Be well!

    JP

  9. JP Says:

    Updated 06/28/16:

    http://www.ncbi.nlm.nih.gov/pubmed/27347407

    Biomed Rep. 2016 Jul;5(1):63-67.

    Intake of black-vinegar-mash-garlic enhances salivary release of secretory IgA: A randomized, double-blind, placebo-controlled, parallel-group study.

    Several previous studies have provided evidence that suggests the beneficial effects of garlic and black vinegar on human health, including benefits to immune function. The preliminary study indicated that the intake of black-vinegar-mash-garlic-containing food, created from aged garlic pickled in the mash of black vinegar, enhanced the release of secretory immunoglobulin A (sIgA) in the saliva. The aim of the present study was to evaluate the effect of the food in a randomized, double-blind, placebo-controlled, parallel-group trial. The trial was conducted in subjects aged between 30 and 60 years whose rate of salivary sIgA release was moderately low. Subjects consumed 2.49 g of placebo or black-vinegar-mash-garlic-containing food (active food) daily for 8 weeks. The data obtained with 54 eligible subjects (n=28 and 26 for placebo and active, respectively) were analyzed for efficacy. The rates of salivary sIgA release in the active food group (35.9±84.6 and 47.9±123.4 µg/min at weeks 4 and 8 of intake; changes from pretrial value) were higher compared to the respective rates in the placebo food group (-12.3±72.1 and -3.2±85.9 µg/min, P=0.028 and 0.082, respectively). These findings indicate that intake of black-vinegar-mash-garlic-containing food enhanced the intraoral immune response. There was no adverse event associated with the intake of active food.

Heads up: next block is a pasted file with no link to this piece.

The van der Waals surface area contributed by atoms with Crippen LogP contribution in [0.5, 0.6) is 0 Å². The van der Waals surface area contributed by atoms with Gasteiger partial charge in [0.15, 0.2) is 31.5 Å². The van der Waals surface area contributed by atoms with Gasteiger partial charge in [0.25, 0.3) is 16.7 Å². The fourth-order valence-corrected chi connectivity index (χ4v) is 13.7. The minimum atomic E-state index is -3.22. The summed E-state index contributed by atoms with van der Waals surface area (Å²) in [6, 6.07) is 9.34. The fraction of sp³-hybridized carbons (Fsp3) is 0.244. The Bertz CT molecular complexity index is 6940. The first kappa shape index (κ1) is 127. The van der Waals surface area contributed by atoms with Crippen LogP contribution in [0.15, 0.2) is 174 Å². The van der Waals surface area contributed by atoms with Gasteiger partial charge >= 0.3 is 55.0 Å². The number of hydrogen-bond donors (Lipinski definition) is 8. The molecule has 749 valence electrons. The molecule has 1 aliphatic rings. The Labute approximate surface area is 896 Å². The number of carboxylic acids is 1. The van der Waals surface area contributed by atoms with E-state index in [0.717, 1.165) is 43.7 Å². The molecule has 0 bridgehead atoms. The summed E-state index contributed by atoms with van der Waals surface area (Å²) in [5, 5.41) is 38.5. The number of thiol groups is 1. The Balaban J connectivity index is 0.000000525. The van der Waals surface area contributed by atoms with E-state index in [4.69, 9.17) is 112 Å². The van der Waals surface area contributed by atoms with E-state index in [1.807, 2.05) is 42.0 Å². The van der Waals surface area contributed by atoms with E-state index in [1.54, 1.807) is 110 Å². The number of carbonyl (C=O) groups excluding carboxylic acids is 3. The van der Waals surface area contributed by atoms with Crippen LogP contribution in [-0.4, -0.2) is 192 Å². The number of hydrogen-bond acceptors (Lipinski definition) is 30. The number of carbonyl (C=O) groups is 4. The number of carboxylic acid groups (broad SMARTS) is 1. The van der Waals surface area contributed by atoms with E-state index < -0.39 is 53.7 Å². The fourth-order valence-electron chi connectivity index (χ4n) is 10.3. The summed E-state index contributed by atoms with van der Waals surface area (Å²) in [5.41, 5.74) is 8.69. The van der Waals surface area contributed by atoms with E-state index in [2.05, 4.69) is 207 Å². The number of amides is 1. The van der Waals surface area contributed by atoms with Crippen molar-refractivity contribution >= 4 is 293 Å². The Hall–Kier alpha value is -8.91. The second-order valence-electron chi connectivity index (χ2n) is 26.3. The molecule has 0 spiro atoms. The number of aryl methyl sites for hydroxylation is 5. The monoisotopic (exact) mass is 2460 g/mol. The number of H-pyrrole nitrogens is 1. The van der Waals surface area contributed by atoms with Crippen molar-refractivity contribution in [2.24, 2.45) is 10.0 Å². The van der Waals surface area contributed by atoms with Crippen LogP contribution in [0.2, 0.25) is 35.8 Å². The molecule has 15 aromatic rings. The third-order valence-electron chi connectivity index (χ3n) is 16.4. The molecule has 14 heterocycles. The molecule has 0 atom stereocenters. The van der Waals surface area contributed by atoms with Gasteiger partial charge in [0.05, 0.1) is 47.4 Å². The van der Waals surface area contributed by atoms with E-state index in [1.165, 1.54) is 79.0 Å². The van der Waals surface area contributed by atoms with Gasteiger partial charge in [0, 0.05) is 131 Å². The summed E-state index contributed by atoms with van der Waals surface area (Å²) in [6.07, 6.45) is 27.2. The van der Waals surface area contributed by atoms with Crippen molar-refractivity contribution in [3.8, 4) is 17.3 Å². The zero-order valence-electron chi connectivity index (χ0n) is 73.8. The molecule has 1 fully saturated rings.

Be well!

    JP

  10. JP Says:

    Updated 09/15/16:

    http://www.ncbi.nlm.nih.gov/pubmed/27627579

    J Med Food. 2016 Sep 14.

    Aged Garlic Supplement Protects Against Lipid Peroxidation in Hypercholesterolemic Individuals.